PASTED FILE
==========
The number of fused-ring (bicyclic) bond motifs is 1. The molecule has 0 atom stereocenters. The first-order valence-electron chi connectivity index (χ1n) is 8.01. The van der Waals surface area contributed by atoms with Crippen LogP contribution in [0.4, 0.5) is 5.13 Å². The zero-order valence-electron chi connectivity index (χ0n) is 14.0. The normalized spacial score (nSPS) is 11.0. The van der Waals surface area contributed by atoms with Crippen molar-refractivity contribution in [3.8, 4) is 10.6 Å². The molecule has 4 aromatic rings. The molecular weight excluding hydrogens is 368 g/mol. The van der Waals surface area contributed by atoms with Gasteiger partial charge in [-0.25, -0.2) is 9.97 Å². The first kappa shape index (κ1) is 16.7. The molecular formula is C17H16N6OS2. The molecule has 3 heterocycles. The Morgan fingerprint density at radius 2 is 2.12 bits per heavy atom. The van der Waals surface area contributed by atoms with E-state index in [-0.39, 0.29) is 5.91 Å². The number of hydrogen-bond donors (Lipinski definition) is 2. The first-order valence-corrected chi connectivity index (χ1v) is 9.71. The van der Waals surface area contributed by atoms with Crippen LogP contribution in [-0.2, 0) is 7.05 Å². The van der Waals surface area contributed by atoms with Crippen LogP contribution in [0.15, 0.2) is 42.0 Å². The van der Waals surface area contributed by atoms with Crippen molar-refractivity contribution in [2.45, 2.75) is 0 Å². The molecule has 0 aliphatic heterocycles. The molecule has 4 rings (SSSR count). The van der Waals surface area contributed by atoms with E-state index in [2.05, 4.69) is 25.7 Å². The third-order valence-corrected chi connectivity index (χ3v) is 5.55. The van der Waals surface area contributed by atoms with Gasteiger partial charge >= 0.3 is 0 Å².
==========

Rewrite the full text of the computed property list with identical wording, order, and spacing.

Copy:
The number of fused-ring (bicyclic) bond motifs is 1. The molecule has 0 atom stereocenters. The first-order valence-electron chi connectivity index (χ1n) is 8.01. The van der Waals surface area contributed by atoms with Crippen LogP contribution in [0.4, 0.5) is 5.13 Å². The zero-order valence-electron chi connectivity index (χ0n) is 14.0. The normalized spacial score (nSPS) is 11.0. The van der Waals surface area contributed by atoms with Crippen molar-refractivity contribution in [3.8, 4) is 10.6 Å². The molecule has 4 aromatic rings. The molecular weight excluding hydrogens is 368 g/mol. The van der Waals surface area contributed by atoms with Gasteiger partial charge in [-0.25, -0.2) is 9.97 Å². The first kappa shape index (κ1) is 16.7. The molecular formula is C17H16N6OS2. The molecule has 3 heterocycles. The Morgan fingerprint density at radius 2 is 2.12 bits per heavy atom. The van der Waals surface area contributed by atoms with E-state index in [-0.39, 0.29) is 5.91 Å². The number of hydrogen-bond donors (Lipinski definition) is 2. The first-order valence-corrected chi connectivity index (χ1v) is 9.71. The van der Waals surface area contributed by atoms with Crippen LogP contribution in [-0.2, 0) is 7.05 Å². The van der Waals surface area contributed by atoms with Crippen LogP contribution in [0.15, 0.2) is 42.0 Å². The van der Waals surface area contributed by atoms with Crippen molar-refractivity contribution in [2.45, 2.75) is 0 Å². The molecule has 0 aliphatic heterocycles. The molecule has 4 rings (SSSR count). The van der Waals surface area contributed by atoms with E-state index in [2.05, 4.69) is 25.7 Å². The third-order valence-corrected chi connectivity index (χ3v) is 5.55. The van der Waals surface area contributed by atoms with Gasteiger partial charge >= 0.3 is 0 Å².